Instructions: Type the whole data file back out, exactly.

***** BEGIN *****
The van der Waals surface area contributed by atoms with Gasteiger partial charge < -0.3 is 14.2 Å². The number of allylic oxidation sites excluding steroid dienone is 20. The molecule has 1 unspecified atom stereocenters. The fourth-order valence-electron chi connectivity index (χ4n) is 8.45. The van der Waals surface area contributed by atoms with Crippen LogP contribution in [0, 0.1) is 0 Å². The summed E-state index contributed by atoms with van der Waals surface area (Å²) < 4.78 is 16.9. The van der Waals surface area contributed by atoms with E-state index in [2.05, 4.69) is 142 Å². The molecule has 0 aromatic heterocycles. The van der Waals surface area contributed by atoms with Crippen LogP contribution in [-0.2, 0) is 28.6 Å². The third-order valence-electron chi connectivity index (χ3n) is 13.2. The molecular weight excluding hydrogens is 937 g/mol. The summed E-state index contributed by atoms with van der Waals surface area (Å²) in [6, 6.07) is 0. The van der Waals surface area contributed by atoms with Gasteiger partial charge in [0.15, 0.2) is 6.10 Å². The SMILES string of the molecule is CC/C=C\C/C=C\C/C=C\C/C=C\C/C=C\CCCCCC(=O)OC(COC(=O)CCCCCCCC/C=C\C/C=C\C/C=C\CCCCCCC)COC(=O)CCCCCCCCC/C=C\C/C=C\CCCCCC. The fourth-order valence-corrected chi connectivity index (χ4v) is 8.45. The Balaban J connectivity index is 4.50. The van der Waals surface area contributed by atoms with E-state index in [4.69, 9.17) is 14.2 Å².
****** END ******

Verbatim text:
The van der Waals surface area contributed by atoms with Gasteiger partial charge < -0.3 is 14.2 Å². The number of allylic oxidation sites excluding steroid dienone is 20. The molecule has 1 unspecified atom stereocenters. The fourth-order valence-electron chi connectivity index (χ4n) is 8.45. The van der Waals surface area contributed by atoms with Crippen LogP contribution in [0, 0.1) is 0 Å². The summed E-state index contributed by atoms with van der Waals surface area (Å²) < 4.78 is 16.9. The van der Waals surface area contributed by atoms with E-state index in [2.05, 4.69) is 142 Å². The molecule has 0 aromatic heterocycles. The van der Waals surface area contributed by atoms with Crippen LogP contribution in [-0.2, 0) is 28.6 Å². The third-order valence-electron chi connectivity index (χ3n) is 13.2. The molecular weight excluding hydrogens is 937 g/mol. The summed E-state index contributed by atoms with van der Waals surface area (Å²) in [6, 6.07) is 0. The van der Waals surface area contributed by atoms with Gasteiger partial charge in [0.15, 0.2) is 6.10 Å². The SMILES string of the molecule is CC/C=C\C/C=C\C/C=C\C/C=C\C/C=C\CCCCCC(=O)OC(COC(=O)CCCCCCCC/C=C\C/C=C\C/C=C\CCCCCCC)COC(=O)CCCCCCCCC/C=C\C/C=C\CCCCCC. The fourth-order valence-corrected chi connectivity index (χ4v) is 8.45. The Balaban J connectivity index is 4.50. The van der Waals surface area contributed by atoms with E-state index in [4.69, 9.17) is 14.2 Å².